Lichen sclerosus (LS) (also known as lichen sclerosus et atrophicus (LSA), white-spot disease) is an uncommon disease of unknown cause that results in white patches on the skin, which may cause scarring on and around genital skin.
Lichen Sclerosis (LS), Lichen Sclerosus et Atrophicus (LSA), Balanitis xerotica obliterans (BXO), Csillag's disease, White Spot Disease, kraurosis vulvae, lichen albus and lichen sclerosus et atrophicans. These are all different names for the same disease. Typically it's called LSA or BXO when it affects men, LS when it affects women or in referring to the disease in general.
LS was first described in 1887 by Dr. Hallopeau. In 1989 the International Society for the Study of Vulvovaginal Disease (ISSVD) officially proclaimed the name ‘lichen sclerosus’. Since then this is the official medical name for this disease.
Women are more commonly affected than men, particularly around and after menopause, but younger women or girls may also develop the disease. The condition most commonly occurs on the vulva and around the anus with ivory-white elevations that may be flat and glistening. There may be marked itching or the condition may be without any symptoms. There may also be thinning and shrinkage of the genital area that may make coitus painful.
In males, the disease may take the form of whitish thickening of the foreskin, which cannot be retracted easily. One study has revealed that 51 (98%) of 52 patients diagnosed with penile LS were uncircumcised. In men, this genital involvement has traditionally been known as balanitis xerotica obliterans (BXO).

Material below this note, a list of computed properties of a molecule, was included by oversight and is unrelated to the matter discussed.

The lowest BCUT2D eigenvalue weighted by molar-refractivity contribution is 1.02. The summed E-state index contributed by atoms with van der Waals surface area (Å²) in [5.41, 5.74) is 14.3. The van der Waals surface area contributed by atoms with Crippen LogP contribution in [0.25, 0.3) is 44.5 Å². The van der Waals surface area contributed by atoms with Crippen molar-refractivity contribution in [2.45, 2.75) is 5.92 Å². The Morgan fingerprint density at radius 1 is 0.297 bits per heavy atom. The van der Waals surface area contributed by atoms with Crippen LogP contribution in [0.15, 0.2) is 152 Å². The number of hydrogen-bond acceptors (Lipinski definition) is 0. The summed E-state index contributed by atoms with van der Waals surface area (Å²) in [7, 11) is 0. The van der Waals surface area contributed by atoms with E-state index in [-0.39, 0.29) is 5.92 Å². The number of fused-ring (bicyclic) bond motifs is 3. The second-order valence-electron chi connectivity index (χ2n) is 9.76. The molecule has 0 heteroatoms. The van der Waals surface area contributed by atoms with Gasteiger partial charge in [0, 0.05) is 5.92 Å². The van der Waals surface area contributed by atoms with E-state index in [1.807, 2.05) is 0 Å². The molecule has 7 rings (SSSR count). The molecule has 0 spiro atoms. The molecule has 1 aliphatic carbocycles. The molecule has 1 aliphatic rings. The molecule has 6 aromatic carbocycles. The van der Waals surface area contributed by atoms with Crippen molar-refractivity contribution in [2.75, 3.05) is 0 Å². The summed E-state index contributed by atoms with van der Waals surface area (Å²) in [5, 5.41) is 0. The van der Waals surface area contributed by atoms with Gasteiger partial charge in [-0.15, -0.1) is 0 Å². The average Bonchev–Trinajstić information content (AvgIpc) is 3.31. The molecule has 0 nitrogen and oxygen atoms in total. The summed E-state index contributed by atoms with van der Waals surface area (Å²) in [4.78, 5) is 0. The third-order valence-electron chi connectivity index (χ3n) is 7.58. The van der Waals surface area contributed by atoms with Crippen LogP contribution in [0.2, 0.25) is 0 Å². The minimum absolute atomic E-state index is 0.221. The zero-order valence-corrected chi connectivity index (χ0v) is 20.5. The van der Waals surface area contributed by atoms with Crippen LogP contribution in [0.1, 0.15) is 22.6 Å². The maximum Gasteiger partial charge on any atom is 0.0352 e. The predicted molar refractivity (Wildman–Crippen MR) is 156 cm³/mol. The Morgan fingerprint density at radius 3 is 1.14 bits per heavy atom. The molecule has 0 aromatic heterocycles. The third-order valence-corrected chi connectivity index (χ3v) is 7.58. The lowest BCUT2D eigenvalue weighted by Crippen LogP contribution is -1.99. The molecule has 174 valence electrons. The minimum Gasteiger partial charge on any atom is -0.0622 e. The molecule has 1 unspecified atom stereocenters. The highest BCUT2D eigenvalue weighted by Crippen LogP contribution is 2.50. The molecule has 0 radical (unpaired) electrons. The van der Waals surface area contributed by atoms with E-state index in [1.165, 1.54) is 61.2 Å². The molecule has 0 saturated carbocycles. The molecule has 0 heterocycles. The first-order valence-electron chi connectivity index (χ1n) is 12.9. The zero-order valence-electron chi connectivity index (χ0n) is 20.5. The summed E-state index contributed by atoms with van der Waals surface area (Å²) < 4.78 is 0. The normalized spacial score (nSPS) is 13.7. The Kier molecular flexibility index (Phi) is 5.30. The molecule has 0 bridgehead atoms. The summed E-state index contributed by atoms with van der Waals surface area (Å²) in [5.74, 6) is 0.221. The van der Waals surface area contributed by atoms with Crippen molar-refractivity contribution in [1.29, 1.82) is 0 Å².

On the non-genital skin, the disease may manifest as porcelain-white spots with small visible plugs inside the orifices of hair follicles or sweat glands on the surface. Thinning of the skin may also occur.
A biopsy is sometimes required for proper diagnosis, as LSA may be difficult to differentiate from condyloma. Histologically there's hyperkeratosis, atrophic epidermis, sclerosis of dermis and lymphocyte activity in dermis.
The disease often goes undiagnosed for several years, as it is sometimes not recognised and misdiagnosed as thrush or other problems and not correctly diagnosed until the patient is referred to a specialist when the problem does not clear up.
The disease can last for a considerably long time. Occasionally, "spontaneous cure" may ensue, particularly in young girls.
Lichen sclerosis does not cause cancer. However, skin that has been scarred as a result of lichen sclerosis is more likely to develop skin cancer. One to 4% of women with lichen sclerosis may develop vulvar carcinoma. For men it might be a major cause for tight foreskin, phimosis.
LS is usually treated with application of potent steroids, which may cause relief and prevent scarring. Other options are cryotherapy, and laser therapy. Occasionally, cancer may develop on the patches. Periodic consultation is therefore necessary.
LS may cause sufferers to feel depressed due to their condition, due to the pain caused. They may feel that they are 'not normal', 'can't have sex properly', 'the only one like this' and develop self-esteem issues. In such situations, it may be helpful to speak with a counsellor to work through such issues. Contact with support groups may also allow sufferers to realise that they are not alone, and that there are others who understand how they feel.
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